Without proper telematics solutions in place allowing you to track how fuel might be wasted or, in more extreme cases, how fuel card fraud might occur as a result of unreliable fuel transaction data, inaccuracies can lead your business to suffer unnecessary expenses that quickly add up. For example, according to the U.S. Department of Energy, gas mileage generally decreases above 50 miles per hour. Every five miles per hour a worker clocks over 50 adds up to an additional $0.17 per gallon of gas that directly takes money away from your business.
Staying ahead of the curve, especially when it comes to operational expenses, is challenging for managers in every industry. Some of the best business lessons come from seeing how companies like yours handle the same challenges you face every day.
Safe driving and risk mitigation
Without specific safety benchmarks set for each of your workers, improving the overall safety and reducing associated costs is an impossible task. Tracking, monitoring and noting accidents, harsh braking or speeding events, incidents involving mobile devices, or any repeated unsafe driving behaviors allows you as a manager to coach more effectively and therefore mitigate negative effects your bottom line. Defining a benchmark (how many speeding incidents a worker tallies each month) and then setting a specific, reasonable and measurable goal(reduce speeding incidents by 10% per worker per month) and then tracking the results is one way you can use data to encourage better driving behavior among your employees.
Compliance can often fall by the wayside until urgent and directly consequential issues, like fees and drivers being put out of service, arise. Activity related to this area tends to be reactive, following infractions or violations, instead of proactive. But prioritizing the compliance of your fleet ahead of pending changes in the laws affecting your business can help you save money and pain down the line that could cost your business profit. Implementing a telematics solution could show returns on investment by tracking the infractions of workers and improving safety, making it an easily justifiable expense to avoid penalties for your business.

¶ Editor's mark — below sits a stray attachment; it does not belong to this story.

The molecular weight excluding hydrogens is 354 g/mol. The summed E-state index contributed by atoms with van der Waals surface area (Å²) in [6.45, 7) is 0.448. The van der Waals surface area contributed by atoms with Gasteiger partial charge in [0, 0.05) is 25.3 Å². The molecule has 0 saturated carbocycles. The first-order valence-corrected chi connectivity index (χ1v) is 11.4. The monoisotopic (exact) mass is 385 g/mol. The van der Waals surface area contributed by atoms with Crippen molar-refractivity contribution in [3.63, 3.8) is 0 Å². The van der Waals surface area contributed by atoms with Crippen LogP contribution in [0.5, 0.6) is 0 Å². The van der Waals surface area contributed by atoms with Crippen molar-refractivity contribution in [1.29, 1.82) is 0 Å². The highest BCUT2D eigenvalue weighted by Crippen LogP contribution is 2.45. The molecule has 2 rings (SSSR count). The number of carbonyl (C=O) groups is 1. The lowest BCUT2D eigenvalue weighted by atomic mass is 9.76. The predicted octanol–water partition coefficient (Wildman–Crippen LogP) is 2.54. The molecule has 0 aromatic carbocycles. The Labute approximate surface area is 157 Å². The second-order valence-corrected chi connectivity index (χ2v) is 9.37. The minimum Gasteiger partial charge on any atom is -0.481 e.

Are customers giving positive feedback about their experience with your technicians? Though slightly more abstract than other metrics gathered by telematics solutions, the answers to these questions could reveal inefficiencies in their own work, as well as opportunities for increased customer satisfaction through visibility of your technicians while they are in between trips. Minor changes can equal large dividends for your operation. If you truly want your business to thrive and not just survive, it’s important to take an objective and data-based look at where you may be falling short in customer service.
You can only improve what you measure
Businesses dependent on a mobile workforce should carefully consider the immediate as well as long-term effects on not only on the business as well as individual employees. Evaluating the metrics around a specific area of concern as you create an action plan is the best way to make your fleet management work for you.